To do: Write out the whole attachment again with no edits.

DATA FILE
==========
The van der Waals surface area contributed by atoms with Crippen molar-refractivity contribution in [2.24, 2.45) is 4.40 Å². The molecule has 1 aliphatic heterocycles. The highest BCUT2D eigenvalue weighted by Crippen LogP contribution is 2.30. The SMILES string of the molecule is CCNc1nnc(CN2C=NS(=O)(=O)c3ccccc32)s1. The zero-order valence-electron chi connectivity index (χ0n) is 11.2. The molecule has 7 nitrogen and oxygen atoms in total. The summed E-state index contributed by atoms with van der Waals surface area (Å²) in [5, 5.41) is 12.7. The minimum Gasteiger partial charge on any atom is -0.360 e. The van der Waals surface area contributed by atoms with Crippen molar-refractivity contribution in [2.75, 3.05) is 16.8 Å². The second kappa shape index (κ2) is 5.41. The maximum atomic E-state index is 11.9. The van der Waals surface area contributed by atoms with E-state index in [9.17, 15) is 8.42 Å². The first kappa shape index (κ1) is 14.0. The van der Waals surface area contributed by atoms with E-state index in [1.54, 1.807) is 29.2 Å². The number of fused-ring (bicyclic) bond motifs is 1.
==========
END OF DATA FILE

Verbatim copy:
The van der Waals surface area contributed by atoms with Crippen molar-refractivity contribution in [2.24, 2.45) is 4.40 Å². The molecule has 1 aliphatic heterocycles. The highest BCUT2D eigenvalue weighted by Crippen LogP contribution is 2.30. The SMILES string of the molecule is CCNc1nnc(CN2C=NS(=O)(=O)c3ccccc32)s1. The zero-order valence-electron chi connectivity index (χ0n) is 11.2. The molecule has 7 nitrogen and oxygen atoms in total. The summed E-state index contributed by atoms with van der Waals surface area (Å²) in [5, 5.41) is 12.7. The minimum Gasteiger partial charge on any atom is -0.360 e. The van der Waals surface area contributed by atoms with Crippen molar-refractivity contribution in [2.75, 3.05) is 16.8 Å². The second kappa shape index (κ2) is 5.41. The maximum atomic E-state index is 11.9. The van der Waals surface area contributed by atoms with E-state index in [9.17, 15) is 8.42 Å². The first kappa shape index (κ1) is 14.0. The van der Waals surface area contributed by atoms with E-state index in [1.54, 1.807) is 29.2 Å². The number of fused-ring (bicyclic) bond motifs is 1.